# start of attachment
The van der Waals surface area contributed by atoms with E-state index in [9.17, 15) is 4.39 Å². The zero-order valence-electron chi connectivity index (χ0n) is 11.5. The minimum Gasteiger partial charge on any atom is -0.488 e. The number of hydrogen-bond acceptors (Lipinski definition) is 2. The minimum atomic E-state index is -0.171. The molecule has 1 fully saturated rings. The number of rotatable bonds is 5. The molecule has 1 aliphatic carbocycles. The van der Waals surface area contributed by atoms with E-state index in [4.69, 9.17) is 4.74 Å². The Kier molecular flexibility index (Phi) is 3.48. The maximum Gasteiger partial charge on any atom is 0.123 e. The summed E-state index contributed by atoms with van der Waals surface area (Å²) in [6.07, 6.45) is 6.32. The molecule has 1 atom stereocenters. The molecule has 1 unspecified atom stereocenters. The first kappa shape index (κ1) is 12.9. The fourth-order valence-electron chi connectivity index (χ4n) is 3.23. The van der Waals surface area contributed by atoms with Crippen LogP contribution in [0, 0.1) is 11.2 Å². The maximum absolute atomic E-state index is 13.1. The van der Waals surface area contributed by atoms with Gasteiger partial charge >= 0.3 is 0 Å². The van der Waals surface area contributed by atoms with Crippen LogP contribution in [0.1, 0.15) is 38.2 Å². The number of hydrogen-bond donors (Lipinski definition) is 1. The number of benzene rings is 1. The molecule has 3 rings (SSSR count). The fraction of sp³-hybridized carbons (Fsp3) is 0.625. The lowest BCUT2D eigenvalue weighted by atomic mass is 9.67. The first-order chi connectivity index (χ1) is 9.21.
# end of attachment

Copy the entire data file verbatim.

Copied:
The van der Waals surface area contributed by atoms with E-state index in [9.17, 15) is 4.39 Å². The zero-order valence-electron chi connectivity index (χ0n) is 11.5. The minimum Gasteiger partial charge on any atom is -0.488 e. The number of hydrogen-bond acceptors (Lipinski definition) is 2. The minimum atomic E-state index is -0.171. The molecule has 1 fully saturated rings. The number of rotatable bonds is 5. The molecule has 1 aliphatic carbocycles. The van der Waals surface area contributed by atoms with E-state index in [4.69, 9.17) is 4.74 Å². The Kier molecular flexibility index (Phi) is 3.48. The maximum Gasteiger partial charge on any atom is 0.123 e. The summed E-state index contributed by atoms with van der Waals surface area (Å²) in [6.07, 6.45) is 6.32. The molecule has 1 atom stereocenters. The molecule has 1 unspecified atom stereocenters. The first kappa shape index (κ1) is 12.9. The fourth-order valence-electron chi connectivity index (χ4n) is 3.23. The van der Waals surface area contributed by atoms with Crippen LogP contribution in [0, 0.1) is 11.2 Å². The maximum absolute atomic E-state index is 13.1. The van der Waals surface area contributed by atoms with Gasteiger partial charge >= 0.3 is 0 Å². The van der Waals surface area contributed by atoms with Crippen LogP contribution in [0.1, 0.15) is 38.2 Å². The number of hydrogen-bond donors (Lipinski definition) is 1. The number of benzene rings is 1. The molecule has 3 rings (SSSR count). The fraction of sp³-hybridized carbons (Fsp3) is 0.625. The lowest BCUT2D eigenvalue weighted by atomic mass is 9.67. The first-order chi connectivity index (χ1) is 9.21.